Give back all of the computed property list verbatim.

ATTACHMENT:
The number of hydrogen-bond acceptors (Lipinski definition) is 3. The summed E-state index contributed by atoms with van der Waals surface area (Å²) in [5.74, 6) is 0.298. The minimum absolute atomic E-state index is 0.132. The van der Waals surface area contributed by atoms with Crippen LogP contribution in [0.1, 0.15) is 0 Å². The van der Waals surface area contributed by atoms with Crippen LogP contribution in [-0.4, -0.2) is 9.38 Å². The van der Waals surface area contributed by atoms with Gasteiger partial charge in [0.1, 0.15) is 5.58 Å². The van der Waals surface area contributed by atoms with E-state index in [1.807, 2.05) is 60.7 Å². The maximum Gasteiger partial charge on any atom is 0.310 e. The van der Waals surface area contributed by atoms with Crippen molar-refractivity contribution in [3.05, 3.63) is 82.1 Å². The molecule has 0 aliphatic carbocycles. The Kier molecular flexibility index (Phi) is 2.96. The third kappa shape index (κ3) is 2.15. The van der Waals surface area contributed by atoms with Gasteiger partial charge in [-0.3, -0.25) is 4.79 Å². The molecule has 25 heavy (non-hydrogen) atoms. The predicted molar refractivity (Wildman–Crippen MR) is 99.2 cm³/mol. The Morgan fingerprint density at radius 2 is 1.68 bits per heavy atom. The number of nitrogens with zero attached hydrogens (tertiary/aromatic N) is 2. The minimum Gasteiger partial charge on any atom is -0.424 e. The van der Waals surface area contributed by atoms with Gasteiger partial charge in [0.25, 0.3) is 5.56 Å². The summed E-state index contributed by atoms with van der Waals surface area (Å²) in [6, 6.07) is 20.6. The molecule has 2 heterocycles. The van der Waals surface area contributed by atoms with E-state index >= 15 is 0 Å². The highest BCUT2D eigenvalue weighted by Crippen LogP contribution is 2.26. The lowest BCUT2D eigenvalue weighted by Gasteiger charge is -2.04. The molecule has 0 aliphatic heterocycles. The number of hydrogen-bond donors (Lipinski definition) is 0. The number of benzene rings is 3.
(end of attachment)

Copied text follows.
The number of hydrogen-bond acceptors (Lipinski definition) is 3. The summed E-state index contributed by atoms with van der Waals surface area (Å²) in [5.74, 6) is 0.298. The minimum absolute atomic E-state index is 0.132. The van der Waals surface area contributed by atoms with Crippen LogP contribution in [0.1, 0.15) is 0 Å². The van der Waals surface area contributed by atoms with Crippen LogP contribution in [-0.4, -0.2) is 9.38 Å². The van der Waals surface area contributed by atoms with Gasteiger partial charge in [0.1, 0.15) is 5.58 Å². The van der Waals surface area contributed by atoms with E-state index in [1.807, 2.05) is 60.7 Å². The maximum Gasteiger partial charge on any atom is 0.310 e. The van der Waals surface area contributed by atoms with Crippen molar-refractivity contribution in [3.05, 3.63) is 82.1 Å². The molecule has 0 aliphatic carbocycles. The Kier molecular flexibility index (Phi) is 2.96. The third kappa shape index (κ3) is 2.15. The van der Waals surface area contributed by atoms with Gasteiger partial charge in [-0.3, -0.25) is 4.79 Å². The molecule has 25 heavy (non-hydrogen) atoms. The predicted molar refractivity (Wildman–Crippen MR) is 99.2 cm³/mol. The Morgan fingerprint density at radius 2 is 1.68 bits per heavy atom. The number of nitrogens with zero attached hydrogens (tertiary/aromatic N) is 2. The minimum Gasteiger partial charge on any atom is -0.424 e. The van der Waals surface area contributed by atoms with Gasteiger partial charge in [0.25, 0.3) is 5.56 Å². The summed E-state index contributed by atoms with van der Waals surface area (Å²) in [6, 6.07) is 20.6. The molecule has 2 heterocycles. The van der Waals surface area contributed by atoms with E-state index >= 15 is 0 Å². The highest BCUT2D eigenvalue weighted by Crippen LogP contribution is 2.26. The lowest BCUT2D eigenvalue weighted by Gasteiger charge is -2.04. The molecule has 0 aliphatic heterocycles. The number of hydrogen-bond donors (Lipinski definition) is 0. The number of benzene rings is 3.